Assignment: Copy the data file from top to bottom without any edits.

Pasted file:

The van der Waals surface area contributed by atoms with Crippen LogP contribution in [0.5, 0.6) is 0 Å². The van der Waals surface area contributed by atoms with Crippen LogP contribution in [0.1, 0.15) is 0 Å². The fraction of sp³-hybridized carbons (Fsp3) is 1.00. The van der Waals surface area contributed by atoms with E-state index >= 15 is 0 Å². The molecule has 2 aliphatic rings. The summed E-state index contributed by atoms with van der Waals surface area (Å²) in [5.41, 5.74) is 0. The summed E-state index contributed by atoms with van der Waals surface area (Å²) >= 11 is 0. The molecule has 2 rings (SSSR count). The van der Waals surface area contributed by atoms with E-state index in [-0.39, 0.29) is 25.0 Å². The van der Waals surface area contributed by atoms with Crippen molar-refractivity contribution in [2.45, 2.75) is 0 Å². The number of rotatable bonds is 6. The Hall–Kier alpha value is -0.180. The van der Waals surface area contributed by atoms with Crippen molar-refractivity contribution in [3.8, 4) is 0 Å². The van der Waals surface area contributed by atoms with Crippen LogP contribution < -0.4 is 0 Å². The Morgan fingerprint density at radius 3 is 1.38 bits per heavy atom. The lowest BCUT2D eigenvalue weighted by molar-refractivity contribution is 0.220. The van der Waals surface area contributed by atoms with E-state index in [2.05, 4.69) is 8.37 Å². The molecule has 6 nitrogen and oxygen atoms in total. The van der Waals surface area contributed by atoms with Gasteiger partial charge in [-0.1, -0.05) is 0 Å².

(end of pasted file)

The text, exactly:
The van der Waals surface area contributed by atoms with Crippen LogP contribution in [0.5, 0.6) is 0 Å². The van der Waals surface area contributed by atoms with Crippen LogP contribution in [0.1, 0.15) is 0 Å². The fraction of sp³-hybridized carbons (Fsp3) is 1.00. The van der Waals surface area contributed by atoms with E-state index >= 15 is 0 Å². The molecule has 2 aliphatic rings. The summed E-state index contributed by atoms with van der Waals surface area (Å²) in [5.41, 5.74) is 0. The summed E-state index contributed by atoms with van der Waals surface area (Å²) >= 11 is 0. The molecule has 2 rings (SSSR count). The van der Waals surface area contributed by atoms with E-state index in [-0.39, 0.29) is 25.0 Å². The van der Waals surface area contributed by atoms with Crippen molar-refractivity contribution in [2.45, 2.75) is 0 Å². The number of rotatable bonds is 6. The Hall–Kier alpha value is -0.180. The van der Waals surface area contributed by atoms with Crippen molar-refractivity contribution in [3.8, 4) is 0 Å². The van der Waals surface area contributed by atoms with Crippen LogP contribution < -0.4 is 0 Å². The Morgan fingerprint density at radius 3 is 1.38 bits per heavy atom. The lowest BCUT2D eigenvalue weighted by molar-refractivity contribution is 0.220. The van der Waals surface area contributed by atoms with E-state index in [2.05, 4.69) is 8.37 Å². The molecule has 6 nitrogen and oxygen atoms in total. The van der Waals surface area contributed by atoms with Gasteiger partial charge in [-0.1, -0.05) is 0 Å².